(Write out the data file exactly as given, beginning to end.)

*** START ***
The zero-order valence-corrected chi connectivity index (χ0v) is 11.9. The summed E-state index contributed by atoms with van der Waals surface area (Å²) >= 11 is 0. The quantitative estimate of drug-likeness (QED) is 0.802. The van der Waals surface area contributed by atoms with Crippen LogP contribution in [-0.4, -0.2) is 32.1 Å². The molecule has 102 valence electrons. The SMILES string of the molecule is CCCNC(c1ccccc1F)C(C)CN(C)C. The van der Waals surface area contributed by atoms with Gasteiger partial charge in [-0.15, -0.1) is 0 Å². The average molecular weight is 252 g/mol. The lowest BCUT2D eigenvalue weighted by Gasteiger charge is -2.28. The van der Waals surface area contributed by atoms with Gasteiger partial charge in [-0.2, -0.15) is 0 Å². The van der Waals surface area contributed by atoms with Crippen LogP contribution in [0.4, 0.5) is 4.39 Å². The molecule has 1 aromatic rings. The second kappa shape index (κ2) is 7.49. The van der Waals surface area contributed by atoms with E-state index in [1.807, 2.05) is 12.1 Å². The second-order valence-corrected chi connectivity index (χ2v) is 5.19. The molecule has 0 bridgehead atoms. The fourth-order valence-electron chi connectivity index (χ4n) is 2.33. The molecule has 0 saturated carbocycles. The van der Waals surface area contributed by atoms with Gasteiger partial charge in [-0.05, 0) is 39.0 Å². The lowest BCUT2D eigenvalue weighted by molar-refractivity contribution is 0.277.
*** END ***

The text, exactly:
The zero-order valence-corrected chi connectivity index (χ0v) is 11.9. The summed E-state index contributed by atoms with van der Waals surface area (Å²) >= 11 is 0. The quantitative estimate of drug-likeness (QED) is 0.802. The van der Waals surface area contributed by atoms with Crippen LogP contribution in [-0.4, -0.2) is 32.1 Å². The molecule has 102 valence electrons. The SMILES string of the molecule is CCCNC(c1ccccc1F)C(C)CN(C)C. The van der Waals surface area contributed by atoms with Gasteiger partial charge in [-0.15, -0.1) is 0 Å². The average molecular weight is 252 g/mol. The lowest BCUT2D eigenvalue weighted by Gasteiger charge is -2.28. The van der Waals surface area contributed by atoms with Gasteiger partial charge in [-0.2, -0.15) is 0 Å². The van der Waals surface area contributed by atoms with Crippen LogP contribution in [0.4, 0.5) is 4.39 Å². The molecule has 1 aromatic rings. The second kappa shape index (κ2) is 7.49. The van der Waals surface area contributed by atoms with E-state index in [1.807, 2.05) is 12.1 Å². The second-order valence-corrected chi connectivity index (χ2v) is 5.19. The molecule has 0 bridgehead atoms. The fourth-order valence-electron chi connectivity index (χ4n) is 2.33. The molecule has 0 saturated carbocycles. The van der Waals surface area contributed by atoms with Gasteiger partial charge in [-0.05, 0) is 39.0 Å². The lowest BCUT2D eigenvalue weighted by molar-refractivity contribution is 0.277.